End in sight for slow upfront

Uphill struggle could reach summit by early next week

Seventy-four days after the last of the broadcast networks took the wraps off its fall programming lineup, the Sisyphean 2009-10 upfront finally is creeping to a close, with executives on both sides of the table indicating that business could finish up by the beginning of next week.

After seven weeks of trying to roll the pricing boulder up the steep grade of a stronger-than-anticipated television marketplace, media buyers are nearing the summit. Buyers began making the ascent in late June, but the gravity of clients' demands for double-digit CPM rollbacks met with push-back from network ad sales executives, and time and again talks were sent crashing back down the slope.

As the Greeks would have it, Sisyphus' infernal errand was a condemnation handed down by the gods as punishment for his hubris. According to more than a few ad sales bosses, that sort of pridefulness informed much of this upfront, as clients made incongruous pricing demands and buyers tried to force the issue with the networks.

Despite the mounting pressure to accept the double-digit rollbacks on offer, the nets held their ground. At the same time, the sellers began to give up on the single-digit cost-per-thousand increases they'd asked for at the outset. In the end, both sides had to lessen expectations, but having failed to meet client demand, buyers might have lost more face.

"The agencies should be ashamed," said one ad sales chief, who like nearly all the executives reached for this report, spoke on the condition of anonymity. "They completely backed themselves in the corner when they told their clients they could get them those 10% rollbacks. And while they couldn't get any business written, they did everything they could to turn the upfront into some kind of half-assed silent auction."

While this year's upfront has been conducted with unprecedented secrecy, buyers weren't the only players who tried to stem the flow of information.

"Look, we've kept quiet too," said one network exec. "The agencies may have issued a gag order, but once we were able to get a feel for where the market was and how we'd end up, we started dealing with third-party guys on a need-to-know basis."

The broadcast network market was turning toward the homestretch, with about three-quarters of the business written. Sources on both sides of the negotiations said NBC, Fox and the CW are furthest along, while ABC and CBS are lagging a tad, having come to the table later in the game.

Any estimates of the final tally will be slow in coming, as the Big Four are all expected to hold back more inventory than usual for scatter. Two weeks ago, General Electric CFO Keith Sherin said NBC will retain an unquantified percentage of ad time heading into 2010, a strategy espoused by ABC 13 days later.

Although ABC also declined to say how much inventory it'll hold back, buyers think the nets will keep 10%-15% more than usual, moving around 70%-75% of their total airtime, in part because overall money is down. (Sources estimate that broadcast volume could be down as much as 20%, from $8.7 billion in '08 to about $7 billion.)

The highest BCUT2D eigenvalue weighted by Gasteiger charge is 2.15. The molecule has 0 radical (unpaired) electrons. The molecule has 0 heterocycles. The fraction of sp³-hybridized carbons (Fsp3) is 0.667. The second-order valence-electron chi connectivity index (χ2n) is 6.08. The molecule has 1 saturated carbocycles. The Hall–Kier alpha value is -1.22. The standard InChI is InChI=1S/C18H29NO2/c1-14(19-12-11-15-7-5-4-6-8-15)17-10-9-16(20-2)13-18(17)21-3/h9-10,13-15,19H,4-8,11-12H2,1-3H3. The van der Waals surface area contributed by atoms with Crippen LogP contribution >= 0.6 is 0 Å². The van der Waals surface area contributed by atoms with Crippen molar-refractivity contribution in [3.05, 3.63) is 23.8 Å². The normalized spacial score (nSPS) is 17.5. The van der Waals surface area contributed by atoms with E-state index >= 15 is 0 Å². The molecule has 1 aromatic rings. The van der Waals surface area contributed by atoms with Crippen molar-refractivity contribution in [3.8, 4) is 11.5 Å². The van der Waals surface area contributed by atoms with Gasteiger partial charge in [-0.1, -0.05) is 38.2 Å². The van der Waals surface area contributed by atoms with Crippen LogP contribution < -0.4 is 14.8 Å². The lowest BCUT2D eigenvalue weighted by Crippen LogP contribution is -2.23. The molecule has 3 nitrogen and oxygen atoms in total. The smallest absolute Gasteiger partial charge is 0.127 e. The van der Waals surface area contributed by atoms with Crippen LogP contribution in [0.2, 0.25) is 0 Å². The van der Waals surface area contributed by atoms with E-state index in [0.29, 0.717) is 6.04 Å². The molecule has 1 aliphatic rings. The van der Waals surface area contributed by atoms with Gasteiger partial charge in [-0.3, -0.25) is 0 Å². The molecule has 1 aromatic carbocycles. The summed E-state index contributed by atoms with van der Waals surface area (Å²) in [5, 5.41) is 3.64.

"Sure, they would have liked to have written everything in the upfront, but the demand isn't there," said the top buyer at a major agency. "They don't want to take that big a hit on the price."

That said, sales execs seem rather chuffed to take those dollars off the table, as nearly everyone on the network side believes that scatter pricing will be elevated.

"Scatter will be up 10%-15% above upfront pricing," said one seller. "We'll be more than happy to revisit the guys who decided to sit out the upfront."

Buyers are more cautious about making even short-term prognostications.

"We'll see what scatter turns out to be," said one agency higher-up. "We don't see the economy turning around anytime soon, and frankly I don't know really how much money is going to be out there in scatter." At present, scatter pricing is in line with last year's upfront prices, according to buyers.

ABC, CBS and Fox are selling off their primetime inventory at low-single-digit CPM declines, and NBC is believed to be agreeing to rollbacks of 7% for many of its deals. Syndicators, which were about one-fourth done as of Sunday, also are writing business at CPM reductions 1%-2% for top-tier programming, to 7%-9% for the tonnage material.

As broadcast closes out the remainder of its upfront business, cable is all over the map. Top-tier network groups -- NBC Universal, Turner, Discovery, Fox Cable, Comcast, et al. -- are in motion and have completed as much as 50% of their respective dealmaking. All told, cable deals are falling within a range of 5%-8% declines, though those nets that entered the bazaar from a relative position of strength are much closer to zero.

In many cases, midtier and lower-third cable nets still are awaiting budgets and therefore are nowhere near being done.

"We're fighting for crumbs," said one salesman. "There's the haves and the have-nots, and the have-nots aren't doing (much)."

Last year, cable landed $7.65 billion in upfront dollars, according to the Cabletelevision Ad Bureau. This time, analysts expect it to slide as much as 15% to $6.5 billion.

Facing a few more weeks of boulder rolling, sources say they're looking forward to reaching the summit. "Nobody is really happy this upfront," said one buyer.

Steve McClellan and John Consoli of Mediaweek contributed to this report.
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